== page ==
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Victorian Poetry

4. Selfhood and the Self

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About this Lecture


In this module, we focus on the concept of the self and selfhood, thinking in particular about ‘Maud’ by Alfred Lord Tennyson, ‘Sonnets from the Portuguese XXIV’ by Elizabeth Barrett Browning, and ‘At an Inn’ by Thomas Hardy, among other poems.


In this course, Professor Valentine Cunningham (University of Oxford) explores Victorian Poetry, looking specifically at the poetry of Robert Browning, Elizabeth Barrett Browning, Christina Rossetti, Alfred Lord Tennyson and Thomas Hardy. As we move through the course, we think about five key concepts in Victorian poetry: firstly, the use of repetition; secondly, presence and absence; thirdly, sadness and melancholy; fourthly, self and selfhood; and fifthly, self-reflexivity.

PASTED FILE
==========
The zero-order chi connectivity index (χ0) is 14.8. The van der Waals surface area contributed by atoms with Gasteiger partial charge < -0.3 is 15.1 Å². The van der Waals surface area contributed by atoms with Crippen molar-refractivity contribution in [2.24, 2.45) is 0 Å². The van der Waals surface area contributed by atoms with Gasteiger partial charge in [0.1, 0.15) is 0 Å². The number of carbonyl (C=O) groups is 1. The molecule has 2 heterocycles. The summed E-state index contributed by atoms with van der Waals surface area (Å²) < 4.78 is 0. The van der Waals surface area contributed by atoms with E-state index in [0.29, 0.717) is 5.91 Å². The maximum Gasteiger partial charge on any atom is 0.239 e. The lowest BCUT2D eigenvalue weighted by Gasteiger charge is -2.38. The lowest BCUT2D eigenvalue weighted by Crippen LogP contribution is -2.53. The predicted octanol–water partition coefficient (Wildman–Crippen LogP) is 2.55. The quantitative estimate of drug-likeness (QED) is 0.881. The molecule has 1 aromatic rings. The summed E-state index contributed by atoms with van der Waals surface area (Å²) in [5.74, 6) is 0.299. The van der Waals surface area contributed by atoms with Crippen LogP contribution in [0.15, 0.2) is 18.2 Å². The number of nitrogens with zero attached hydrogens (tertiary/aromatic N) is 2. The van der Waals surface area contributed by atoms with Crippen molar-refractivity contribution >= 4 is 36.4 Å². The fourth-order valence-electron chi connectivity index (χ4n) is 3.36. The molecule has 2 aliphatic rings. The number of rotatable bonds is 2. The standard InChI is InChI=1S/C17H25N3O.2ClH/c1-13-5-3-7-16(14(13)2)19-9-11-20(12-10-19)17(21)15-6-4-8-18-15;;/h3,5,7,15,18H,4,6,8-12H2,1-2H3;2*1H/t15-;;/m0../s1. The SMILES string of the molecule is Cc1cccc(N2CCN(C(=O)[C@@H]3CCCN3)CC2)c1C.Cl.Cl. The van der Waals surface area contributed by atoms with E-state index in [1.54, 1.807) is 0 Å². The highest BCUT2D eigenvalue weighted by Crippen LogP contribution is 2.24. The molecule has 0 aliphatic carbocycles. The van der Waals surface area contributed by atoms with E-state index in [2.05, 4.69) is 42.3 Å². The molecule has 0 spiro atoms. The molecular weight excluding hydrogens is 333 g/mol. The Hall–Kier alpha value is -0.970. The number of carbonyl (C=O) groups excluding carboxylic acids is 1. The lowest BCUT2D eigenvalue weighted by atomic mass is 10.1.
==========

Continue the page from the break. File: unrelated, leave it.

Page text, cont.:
Valentine Cunningham (born 1944) is a professor of English language and literature at the University of Oxford. He tutors English at Corpus Christi College, Oxford, where he is an Emeritus Fellow and served as Vice President. His specialism is modern English literature and literary theory. He has written a number of books, including a 2008 biography of Charles Dickens. He was on the panel of judges for the Booker Prize in both 1992 and 1998. He frequently reviews books for a number of UK and US newspapers and journals.

Cite this Lecture

APA style

Cunningham, V. (2018, August 15). Victorian Poetry - Selfhood and the Self [Video]. MASSOLIT.

MLA style

Cunningham, V. "Victorian Poetry – Selfhood and the Self." MASSOLIT, uploaded by MASSOLIT, 15 Aug 2018,